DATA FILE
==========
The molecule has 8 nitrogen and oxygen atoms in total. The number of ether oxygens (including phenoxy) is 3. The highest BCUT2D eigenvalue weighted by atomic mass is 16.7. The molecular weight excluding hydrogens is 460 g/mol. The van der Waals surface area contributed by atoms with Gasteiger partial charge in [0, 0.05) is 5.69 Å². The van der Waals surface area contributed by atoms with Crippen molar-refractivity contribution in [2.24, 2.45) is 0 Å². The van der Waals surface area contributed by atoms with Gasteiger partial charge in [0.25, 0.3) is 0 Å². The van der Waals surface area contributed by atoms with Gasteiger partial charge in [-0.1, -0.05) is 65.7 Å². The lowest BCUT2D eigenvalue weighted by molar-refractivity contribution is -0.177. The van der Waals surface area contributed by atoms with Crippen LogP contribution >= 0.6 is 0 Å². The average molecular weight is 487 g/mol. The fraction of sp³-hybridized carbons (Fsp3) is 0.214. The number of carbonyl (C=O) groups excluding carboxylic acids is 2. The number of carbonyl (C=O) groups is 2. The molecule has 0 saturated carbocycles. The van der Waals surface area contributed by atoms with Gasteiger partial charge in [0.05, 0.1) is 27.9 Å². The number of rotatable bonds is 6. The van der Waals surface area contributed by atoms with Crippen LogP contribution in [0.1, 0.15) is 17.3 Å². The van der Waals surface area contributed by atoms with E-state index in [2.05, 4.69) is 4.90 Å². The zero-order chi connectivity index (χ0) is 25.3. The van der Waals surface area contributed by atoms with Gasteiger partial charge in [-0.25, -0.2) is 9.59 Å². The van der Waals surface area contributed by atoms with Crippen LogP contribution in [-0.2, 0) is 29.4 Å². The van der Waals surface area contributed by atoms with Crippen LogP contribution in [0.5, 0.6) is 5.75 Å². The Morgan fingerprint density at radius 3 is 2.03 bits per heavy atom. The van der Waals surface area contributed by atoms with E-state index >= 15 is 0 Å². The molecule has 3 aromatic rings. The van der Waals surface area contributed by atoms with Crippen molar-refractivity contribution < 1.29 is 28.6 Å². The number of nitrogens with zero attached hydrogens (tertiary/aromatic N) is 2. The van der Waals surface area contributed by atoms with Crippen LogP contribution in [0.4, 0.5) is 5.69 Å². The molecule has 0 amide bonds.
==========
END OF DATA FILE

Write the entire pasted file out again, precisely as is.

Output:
The molecule has 8 nitrogen and oxygen atoms in total. The number of ether oxygens (including phenoxy) is 3. The highest BCUT2D eigenvalue weighted by atomic mass is 16.7. The molecular weight excluding hydrogens is 460 g/mol. The van der Waals surface area contributed by atoms with Gasteiger partial charge in [0, 0.05) is 5.69 Å². The van der Waals surface area contributed by atoms with Crippen molar-refractivity contribution in [2.24, 2.45) is 0 Å². The van der Waals surface area contributed by atoms with Gasteiger partial charge in [0.25, 0.3) is 0 Å². The van der Waals surface area contributed by atoms with Gasteiger partial charge in [-0.1, -0.05) is 65.7 Å². The lowest BCUT2D eigenvalue weighted by molar-refractivity contribution is -0.177. The van der Waals surface area contributed by atoms with Crippen LogP contribution >= 0.6 is 0 Å². The average molecular weight is 487 g/mol. The fraction of sp³-hybridized carbons (Fsp3) is 0.214. The number of carbonyl (C=O) groups excluding carboxylic acids is 2. The number of carbonyl (C=O) groups is 2. The molecule has 0 saturated carbocycles. The van der Waals surface area contributed by atoms with Gasteiger partial charge in [0.05, 0.1) is 27.9 Å². The number of rotatable bonds is 6. The van der Waals surface area contributed by atoms with Crippen LogP contribution in [0.1, 0.15) is 17.3 Å². The van der Waals surface area contributed by atoms with E-state index in [2.05, 4.69) is 4.90 Å². The zero-order chi connectivity index (χ0) is 25.3. The van der Waals surface area contributed by atoms with Gasteiger partial charge in [-0.25, -0.2) is 9.59 Å². The van der Waals surface area contributed by atoms with Crippen LogP contribution in [-0.2, 0) is 29.4 Å². The van der Waals surface area contributed by atoms with Crippen LogP contribution in [0.5, 0.6) is 5.75 Å². The Morgan fingerprint density at radius 3 is 2.03 bits per heavy atom. The van der Waals surface area contributed by atoms with E-state index >= 15 is 0 Å². The molecule has 3 aromatic rings. The van der Waals surface area contributed by atoms with Crippen molar-refractivity contribution < 1.29 is 28.6 Å². The number of nitrogens with zero attached hydrogens (tertiary/aromatic N) is 2. The van der Waals surface area contributed by atoms with Crippen LogP contribution in [0.4, 0.5) is 5.69 Å². The molecule has 0 amide bonds.